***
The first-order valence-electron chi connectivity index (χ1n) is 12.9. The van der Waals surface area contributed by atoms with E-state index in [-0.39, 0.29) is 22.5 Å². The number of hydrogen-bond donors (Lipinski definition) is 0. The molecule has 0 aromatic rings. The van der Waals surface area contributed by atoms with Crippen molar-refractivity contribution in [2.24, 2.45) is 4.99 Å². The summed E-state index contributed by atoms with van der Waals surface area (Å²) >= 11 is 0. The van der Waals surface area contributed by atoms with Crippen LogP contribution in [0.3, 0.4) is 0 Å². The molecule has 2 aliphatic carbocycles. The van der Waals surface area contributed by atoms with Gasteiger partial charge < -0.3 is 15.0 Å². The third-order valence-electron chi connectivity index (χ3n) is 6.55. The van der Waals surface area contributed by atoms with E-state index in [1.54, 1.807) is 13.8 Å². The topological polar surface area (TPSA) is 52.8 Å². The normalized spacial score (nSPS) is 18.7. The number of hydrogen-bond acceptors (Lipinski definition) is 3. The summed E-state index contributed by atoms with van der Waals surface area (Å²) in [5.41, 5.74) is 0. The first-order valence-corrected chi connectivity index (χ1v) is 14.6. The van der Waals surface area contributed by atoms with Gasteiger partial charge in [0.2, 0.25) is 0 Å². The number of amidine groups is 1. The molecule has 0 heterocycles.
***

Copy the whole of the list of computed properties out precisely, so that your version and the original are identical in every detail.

The first-order valence-electron chi connectivity index (χ1n) is 12.9. The van der Waals surface area contributed by atoms with E-state index in [-0.39, 0.29) is 22.5 Å². The number of hydrogen-bond donors (Lipinski definition) is 0. The molecule has 0 aromatic rings. The van der Waals surface area contributed by atoms with Crippen molar-refractivity contribution in [2.24, 2.45) is 4.99 Å². The summed E-state index contributed by atoms with van der Waals surface area (Å²) >= 11 is 0. The van der Waals surface area contributed by atoms with Crippen LogP contribution in [0.3, 0.4) is 0 Å². The molecule has 2 aliphatic carbocycles. The van der Waals surface area contributed by atoms with Gasteiger partial charge < -0.3 is 15.0 Å². The third-order valence-electron chi connectivity index (χ3n) is 6.55. The van der Waals surface area contributed by atoms with E-state index in [1.54, 1.807) is 13.8 Å². The topological polar surface area (TPSA) is 52.8 Å². The normalized spacial score (nSPS) is 18.7. The number of hydrogen-bond acceptors (Lipinski definition) is 3. The summed E-state index contributed by atoms with van der Waals surface area (Å²) in [5.41, 5.74) is 0. The first-order valence-corrected chi connectivity index (χ1v) is 14.6. The van der Waals surface area contributed by atoms with Gasteiger partial charge in [0.2, 0.25) is 0 Å². The number of amidine groups is 1. The molecule has 0 heterocycles.